Without WWII, FDR would have had a difficult election in 1944.

    And a thank you to Abou for the common knowledge.

  7. April 25, 2004 at 1:19 pm

    I’m aware that WWII pretty much pulled us out of the depression, but from Jan. 1939 to Nov. 1941, 8.1 million jobs were created.

  8. April 27, 2004 at 12:53 am

    Yes, the recovery from the depression had started around early ’38.

    Electricity was being produced and lined to many outlying areas, creating demand for new electrical devices like “The Refrigerator”.

    And what else was going on during that time period?

    The Lend/Lease program with the UK.

    Liberty Ships, automobiles, food, planes, firearms and ammunition, etc.

    The ‘war production’ was just starting up.

    I doubt that FDR would have been able to cover the original 5.7 million jobs by 1940 if we hadn’t had to send our men over to save Europe from itself. Again.

    A couple little bits of trivia…

    During WWII, the Rockola Jukebox Company doubled their employee numbers and shifted production from jukeboxes to firearms (aka ‘machine guns’ or ‘assault rifles’). They made a hundred thousand or so M1 Carbines for the US Army and Marine Corps.

    During that period, the term ‘RPM’ meant ‘Rounds Per Minute’ (the carbine fired at a rate of 450RPM).

    In 1942, it cost Rockola $18 to build a M1 Carbine. IF you can find one for sale now, you should expect to pay at least $800.

  9. April 27, 2004 at 2:25 pm

    Well, the lend-lease program didn’t start until March 1941. Before that our ‘war production’ was much less, correct? He started expanding the military in mid-1940. In any case, looking at the graph of job growth, it looks like, going at the same pace it was before mid-1940, it would have broken 5.7 million new jobs, even if it flattens off at the time the actual growth did. But, of course, that may not make much of a difference for his total term; I don’t know the growth from ’33-’38.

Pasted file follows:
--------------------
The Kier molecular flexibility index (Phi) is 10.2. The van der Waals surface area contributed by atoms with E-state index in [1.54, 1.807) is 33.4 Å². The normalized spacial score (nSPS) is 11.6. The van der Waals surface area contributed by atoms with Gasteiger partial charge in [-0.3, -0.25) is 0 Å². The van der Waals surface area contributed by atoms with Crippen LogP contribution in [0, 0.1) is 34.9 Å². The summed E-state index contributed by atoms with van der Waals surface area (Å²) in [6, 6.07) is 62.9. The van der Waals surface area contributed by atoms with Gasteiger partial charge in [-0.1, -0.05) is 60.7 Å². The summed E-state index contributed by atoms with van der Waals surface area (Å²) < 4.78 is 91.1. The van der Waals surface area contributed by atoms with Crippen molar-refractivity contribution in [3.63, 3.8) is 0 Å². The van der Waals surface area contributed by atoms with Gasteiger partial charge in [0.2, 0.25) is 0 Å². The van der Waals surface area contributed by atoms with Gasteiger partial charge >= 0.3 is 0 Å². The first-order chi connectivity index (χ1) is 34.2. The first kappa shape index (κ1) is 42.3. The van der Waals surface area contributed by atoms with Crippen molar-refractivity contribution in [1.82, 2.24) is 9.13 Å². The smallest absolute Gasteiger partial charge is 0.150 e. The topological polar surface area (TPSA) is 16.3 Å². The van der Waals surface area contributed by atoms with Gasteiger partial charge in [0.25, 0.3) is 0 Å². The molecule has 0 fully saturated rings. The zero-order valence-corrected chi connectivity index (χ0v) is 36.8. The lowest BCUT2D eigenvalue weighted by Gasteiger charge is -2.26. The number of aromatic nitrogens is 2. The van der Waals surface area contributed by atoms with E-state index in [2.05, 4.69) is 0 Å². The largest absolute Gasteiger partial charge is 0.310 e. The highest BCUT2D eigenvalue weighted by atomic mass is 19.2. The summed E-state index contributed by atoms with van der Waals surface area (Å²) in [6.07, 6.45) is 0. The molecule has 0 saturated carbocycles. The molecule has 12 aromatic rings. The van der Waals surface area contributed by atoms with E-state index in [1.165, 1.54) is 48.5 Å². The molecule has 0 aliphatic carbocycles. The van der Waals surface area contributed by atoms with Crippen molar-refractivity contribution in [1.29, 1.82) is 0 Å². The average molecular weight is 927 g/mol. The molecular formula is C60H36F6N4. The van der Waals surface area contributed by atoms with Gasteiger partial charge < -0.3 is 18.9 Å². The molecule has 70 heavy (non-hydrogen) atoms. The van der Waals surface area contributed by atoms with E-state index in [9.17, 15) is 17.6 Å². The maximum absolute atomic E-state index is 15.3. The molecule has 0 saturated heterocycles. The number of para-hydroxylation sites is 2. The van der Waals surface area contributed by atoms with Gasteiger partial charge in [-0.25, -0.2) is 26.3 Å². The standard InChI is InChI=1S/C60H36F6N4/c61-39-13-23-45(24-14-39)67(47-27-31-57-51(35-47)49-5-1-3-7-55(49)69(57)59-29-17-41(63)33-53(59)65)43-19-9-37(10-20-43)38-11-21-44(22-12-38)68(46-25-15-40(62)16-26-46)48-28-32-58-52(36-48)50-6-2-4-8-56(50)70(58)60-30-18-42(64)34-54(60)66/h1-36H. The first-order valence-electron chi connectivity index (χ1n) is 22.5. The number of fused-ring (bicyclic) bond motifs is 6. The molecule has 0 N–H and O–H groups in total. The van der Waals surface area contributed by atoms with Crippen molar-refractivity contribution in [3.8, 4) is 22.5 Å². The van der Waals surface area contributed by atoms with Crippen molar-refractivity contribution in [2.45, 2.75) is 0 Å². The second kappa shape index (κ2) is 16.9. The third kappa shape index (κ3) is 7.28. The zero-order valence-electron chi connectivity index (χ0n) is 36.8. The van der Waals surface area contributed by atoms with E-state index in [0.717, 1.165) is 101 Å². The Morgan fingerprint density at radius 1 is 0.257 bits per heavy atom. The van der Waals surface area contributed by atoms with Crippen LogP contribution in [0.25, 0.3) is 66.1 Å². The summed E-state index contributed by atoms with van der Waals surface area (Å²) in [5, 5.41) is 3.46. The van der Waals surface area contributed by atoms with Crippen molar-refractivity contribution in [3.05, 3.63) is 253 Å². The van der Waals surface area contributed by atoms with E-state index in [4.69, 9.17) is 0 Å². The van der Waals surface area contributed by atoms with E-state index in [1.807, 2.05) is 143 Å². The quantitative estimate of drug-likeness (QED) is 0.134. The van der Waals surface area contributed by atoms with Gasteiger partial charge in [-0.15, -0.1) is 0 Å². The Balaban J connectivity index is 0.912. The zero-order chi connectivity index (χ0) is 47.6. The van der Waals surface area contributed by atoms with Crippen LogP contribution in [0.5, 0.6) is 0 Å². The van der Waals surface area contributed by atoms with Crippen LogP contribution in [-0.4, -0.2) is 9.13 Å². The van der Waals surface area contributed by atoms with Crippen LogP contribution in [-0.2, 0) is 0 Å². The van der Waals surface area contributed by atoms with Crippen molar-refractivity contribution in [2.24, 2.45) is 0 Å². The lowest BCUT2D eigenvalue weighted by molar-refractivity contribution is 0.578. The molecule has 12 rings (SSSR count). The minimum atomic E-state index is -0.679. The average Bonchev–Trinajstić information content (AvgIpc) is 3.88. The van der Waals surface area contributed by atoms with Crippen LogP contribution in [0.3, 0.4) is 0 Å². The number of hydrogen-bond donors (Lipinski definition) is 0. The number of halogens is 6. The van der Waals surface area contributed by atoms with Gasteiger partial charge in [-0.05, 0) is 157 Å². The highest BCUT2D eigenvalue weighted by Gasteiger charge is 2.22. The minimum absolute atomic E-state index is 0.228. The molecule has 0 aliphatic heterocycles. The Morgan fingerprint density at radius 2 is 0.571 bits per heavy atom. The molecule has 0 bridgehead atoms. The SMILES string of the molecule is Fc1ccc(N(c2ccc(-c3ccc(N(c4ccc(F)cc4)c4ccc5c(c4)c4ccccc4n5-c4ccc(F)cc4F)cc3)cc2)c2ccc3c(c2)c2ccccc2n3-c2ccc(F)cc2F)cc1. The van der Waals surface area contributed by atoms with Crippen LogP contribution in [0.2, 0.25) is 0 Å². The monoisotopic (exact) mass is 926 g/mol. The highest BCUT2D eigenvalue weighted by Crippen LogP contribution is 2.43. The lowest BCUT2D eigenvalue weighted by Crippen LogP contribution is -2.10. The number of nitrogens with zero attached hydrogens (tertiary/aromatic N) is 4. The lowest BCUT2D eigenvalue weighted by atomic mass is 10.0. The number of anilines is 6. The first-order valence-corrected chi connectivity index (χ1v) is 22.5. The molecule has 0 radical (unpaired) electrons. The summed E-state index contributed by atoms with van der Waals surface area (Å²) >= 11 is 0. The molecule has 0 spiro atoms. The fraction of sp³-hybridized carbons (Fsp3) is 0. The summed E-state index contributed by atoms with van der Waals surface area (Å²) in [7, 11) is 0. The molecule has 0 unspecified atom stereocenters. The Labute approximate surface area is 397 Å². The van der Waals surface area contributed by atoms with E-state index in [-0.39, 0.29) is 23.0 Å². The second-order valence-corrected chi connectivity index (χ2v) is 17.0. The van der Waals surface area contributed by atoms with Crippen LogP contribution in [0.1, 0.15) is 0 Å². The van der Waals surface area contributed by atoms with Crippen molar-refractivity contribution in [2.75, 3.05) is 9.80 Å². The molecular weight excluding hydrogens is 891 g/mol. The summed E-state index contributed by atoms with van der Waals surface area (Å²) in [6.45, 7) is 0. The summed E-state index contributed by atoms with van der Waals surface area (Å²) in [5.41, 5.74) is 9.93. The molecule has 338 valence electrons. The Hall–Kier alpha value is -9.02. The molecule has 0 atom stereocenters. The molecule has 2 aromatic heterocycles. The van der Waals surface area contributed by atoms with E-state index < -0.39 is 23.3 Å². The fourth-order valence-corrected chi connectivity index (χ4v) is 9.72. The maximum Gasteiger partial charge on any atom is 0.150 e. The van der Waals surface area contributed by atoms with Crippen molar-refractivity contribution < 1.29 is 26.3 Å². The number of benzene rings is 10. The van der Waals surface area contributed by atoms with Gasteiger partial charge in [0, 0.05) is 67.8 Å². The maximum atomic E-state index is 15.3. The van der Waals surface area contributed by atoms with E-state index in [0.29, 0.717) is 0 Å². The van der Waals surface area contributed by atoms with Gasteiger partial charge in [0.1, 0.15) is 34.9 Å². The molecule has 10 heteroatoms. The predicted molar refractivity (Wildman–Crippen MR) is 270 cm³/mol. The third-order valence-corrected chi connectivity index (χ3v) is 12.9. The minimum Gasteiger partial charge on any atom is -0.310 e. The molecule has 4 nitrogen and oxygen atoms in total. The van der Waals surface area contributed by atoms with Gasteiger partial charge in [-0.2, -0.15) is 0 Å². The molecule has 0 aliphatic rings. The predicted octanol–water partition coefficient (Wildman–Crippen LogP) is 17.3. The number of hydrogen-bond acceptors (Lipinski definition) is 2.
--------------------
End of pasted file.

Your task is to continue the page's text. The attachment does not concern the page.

10. May 3, 2004 at 1:51 am

    Sorry for the long response time, but month end at work and all (I should really look at the calender before I get into a discussion).

    By the end of 1939 we had built 3000 planes, 500 tanks and 100 ‘Liberty’ type ships under the ‘Cash and Carry’ program.

    Other than 1 or 2 Carriers, I don’t remember how many warships we had built, but I do know that in mid 1940 we sold a number of Destroyer type ships to the UK and needed updated replacements.

    The Brits were getting ready to fight Rommel in N. Africa.

    In 1940, under something called the Neighbors House on Fire’ tab, we built another 6000 planes, 800 tanks, 300 Liberty’s and another Carrier.

    It would later become the ‘Lend/Lease Program’.

    What could be considered ‘War Production’ started shortly after Hitler invaded CZ in the first quarter of 39. The War Dept had predicted most of what followed, and luckily Roosevelt had listend to most of what they said.

    So I guess we are at an impasse. The link you posted is a no-go (most from their site end up that way) and I can’t find any info from 33-38 either.

    Since it is generally accepted that 1932 was the worst year of the depression, I’ll conceed part of the victory. The gov’t job programs DID up the employment numbers, but I still do not think that they would have done the whole job.

    I just think Bush deserves a little more than what he is getting for the jobs that have een created.

    My brothers company is hiring people like crazy. Real “living wage” jobs building, shipping, sales and delivery of luxury furniture.

    Not exactly the first thing people think of buying if they think they’ll be out of work soon.

    Washington’s unemployment numbers are looking to go below their 1999 numbers. Still above the nat’l average, but good enough for me.